I was too young back then to fully appreciate the significance of
a room in the world;
one that both protects and confines.

I overhear the new graduates wishing for their moment of “living free” as they throw their caps to the wind.
I, on the other hand, am filled with great tenderness
for this little room that harbored me; where just twisting the lock seemingly stopped the future

I set down my overnight bag on the shifting squeaking bed
and glance over to the dresser, the desk, the hard floors worn by those before me.
I can almost feel, suspended, wishes in the air
-and just for a moment it is good to be back among the willing walls that listen deeply before sending us onward


Inheritance

In certain light his
upturned smile reminds me of the
Twinkle in my dad’s eye when
he took me to the tilt-a-whirl and
bought me French fries
and I fell asleep on the long ride home

Or when that unmistakable chuckle
rings out from another son
and I swear that my brother
is sitting right next to me
explaining the physics
of something I barely understand
though can feel his protective blanket/
emerging from yet another source
I recognize the warmth

Little reminders slight and perceptible
only to me
though I try to explain- it falls on
unknowing ears
but I, in fleeting seconds,
am in the little square room
with checkerboard wallpaper
where age doesn’t exist


This turtle.

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crossing at the busiest part of the road
at rush hour today, of course
I stopped, moved her to the grass
as she withdrew into her shell
my interruption,-questionable-
to her
steady pace.

What I thought, looking at
this turtle
-and this very busy road-
was how impossibly lucky
she was. no one was thinking,
in their cars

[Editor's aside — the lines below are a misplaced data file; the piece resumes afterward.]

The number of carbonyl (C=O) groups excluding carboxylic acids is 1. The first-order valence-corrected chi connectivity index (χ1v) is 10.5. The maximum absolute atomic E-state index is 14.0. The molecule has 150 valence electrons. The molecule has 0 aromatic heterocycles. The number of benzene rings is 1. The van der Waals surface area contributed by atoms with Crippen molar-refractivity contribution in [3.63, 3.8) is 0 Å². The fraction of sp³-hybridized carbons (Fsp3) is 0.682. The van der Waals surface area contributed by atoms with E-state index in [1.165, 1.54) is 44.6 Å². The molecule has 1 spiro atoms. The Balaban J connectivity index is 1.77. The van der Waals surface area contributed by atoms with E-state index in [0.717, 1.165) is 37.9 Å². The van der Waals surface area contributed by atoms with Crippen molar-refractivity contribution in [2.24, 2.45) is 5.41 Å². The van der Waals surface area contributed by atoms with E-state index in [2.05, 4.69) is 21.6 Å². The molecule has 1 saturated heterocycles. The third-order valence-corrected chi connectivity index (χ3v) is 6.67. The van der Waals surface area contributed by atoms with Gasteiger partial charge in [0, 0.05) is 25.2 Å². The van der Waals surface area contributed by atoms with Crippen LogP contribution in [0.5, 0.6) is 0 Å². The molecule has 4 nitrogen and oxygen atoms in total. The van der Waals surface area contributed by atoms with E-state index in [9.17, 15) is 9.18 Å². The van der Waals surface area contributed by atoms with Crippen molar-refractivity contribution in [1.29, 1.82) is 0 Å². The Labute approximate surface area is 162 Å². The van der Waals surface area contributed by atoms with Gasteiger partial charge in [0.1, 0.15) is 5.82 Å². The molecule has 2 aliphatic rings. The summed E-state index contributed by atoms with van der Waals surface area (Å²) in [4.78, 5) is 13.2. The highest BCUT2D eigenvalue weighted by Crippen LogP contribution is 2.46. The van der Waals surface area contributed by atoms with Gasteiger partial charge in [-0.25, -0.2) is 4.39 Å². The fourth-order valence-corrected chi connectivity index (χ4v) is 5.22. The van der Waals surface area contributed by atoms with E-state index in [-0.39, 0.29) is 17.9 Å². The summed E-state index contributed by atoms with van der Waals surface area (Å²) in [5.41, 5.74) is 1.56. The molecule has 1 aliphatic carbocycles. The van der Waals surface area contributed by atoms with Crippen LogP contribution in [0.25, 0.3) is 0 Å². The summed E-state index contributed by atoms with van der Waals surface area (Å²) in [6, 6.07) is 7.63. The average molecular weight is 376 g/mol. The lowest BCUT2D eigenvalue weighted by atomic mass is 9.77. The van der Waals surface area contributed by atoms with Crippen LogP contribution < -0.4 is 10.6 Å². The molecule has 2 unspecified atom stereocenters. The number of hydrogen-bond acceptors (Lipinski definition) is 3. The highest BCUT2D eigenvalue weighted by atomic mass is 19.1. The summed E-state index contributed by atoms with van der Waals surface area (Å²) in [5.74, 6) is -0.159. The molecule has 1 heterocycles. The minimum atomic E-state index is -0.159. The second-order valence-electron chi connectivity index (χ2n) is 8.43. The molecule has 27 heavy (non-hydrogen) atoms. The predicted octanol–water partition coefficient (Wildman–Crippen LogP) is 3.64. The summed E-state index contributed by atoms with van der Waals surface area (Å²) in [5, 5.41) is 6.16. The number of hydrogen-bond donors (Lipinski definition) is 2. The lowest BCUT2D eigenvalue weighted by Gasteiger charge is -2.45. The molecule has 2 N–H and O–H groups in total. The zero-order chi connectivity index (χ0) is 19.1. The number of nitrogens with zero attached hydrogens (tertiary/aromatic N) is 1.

there might be a turtle around the next
bend.
but, somehow, inexplicably, the turtle
made it across.
indifferent to danger
to risk
to doubt
she just kept walking
And made it.


8:08 pm
And the sky
held the heat, the night. the sun
In one last view-
A cloud giving its summary
of a hot August day

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it’s noah’s ark for the field mice this week,
i know because the cat disregarded my sleep, to announce,
with plaintive meows, to
“get down here now”
and in my slippers and grogginess, with the pacing proud cat, as if to say,
the mouse, it breached the wall,
it’s in our living room
But the mouse– it was still squeaking-and I stared at the cat.
That wasn’t a solution at all, actually, do something. But the cat went back to the couch. And In my hazy state
I look for clarity
and think of nothing but the dustpan in the laundry room and the student protests of the 1990’s -in college-
and as the mouse falls prematurely onto the
doormat, outside, i wonder if my sleepy apathy and background guilt is
convictable in some sort of way.
Political editorials at 4:19am keep me awake until I fall back asleep
listening to the rain on the doorstep.
7:30 am and my friend is on speaker phone as I feed the chickens
and suddenly see something so strange
i drop the call
A creature, running, with four more attached,
-nursing mouse babies- scattering away from the
chicken feed into their hole.
My hens clearly are socialists, i think.
And then later, I head back out, camera in tow, to look at the
babies again
but the dog, like the Press, had dug things up,
leaving the baby mice unanchored to their mom.
Do I cover them up? These refugee mice?
The dog, losing interest, went back to bed with the cat
and I was left
thinking about it
all day.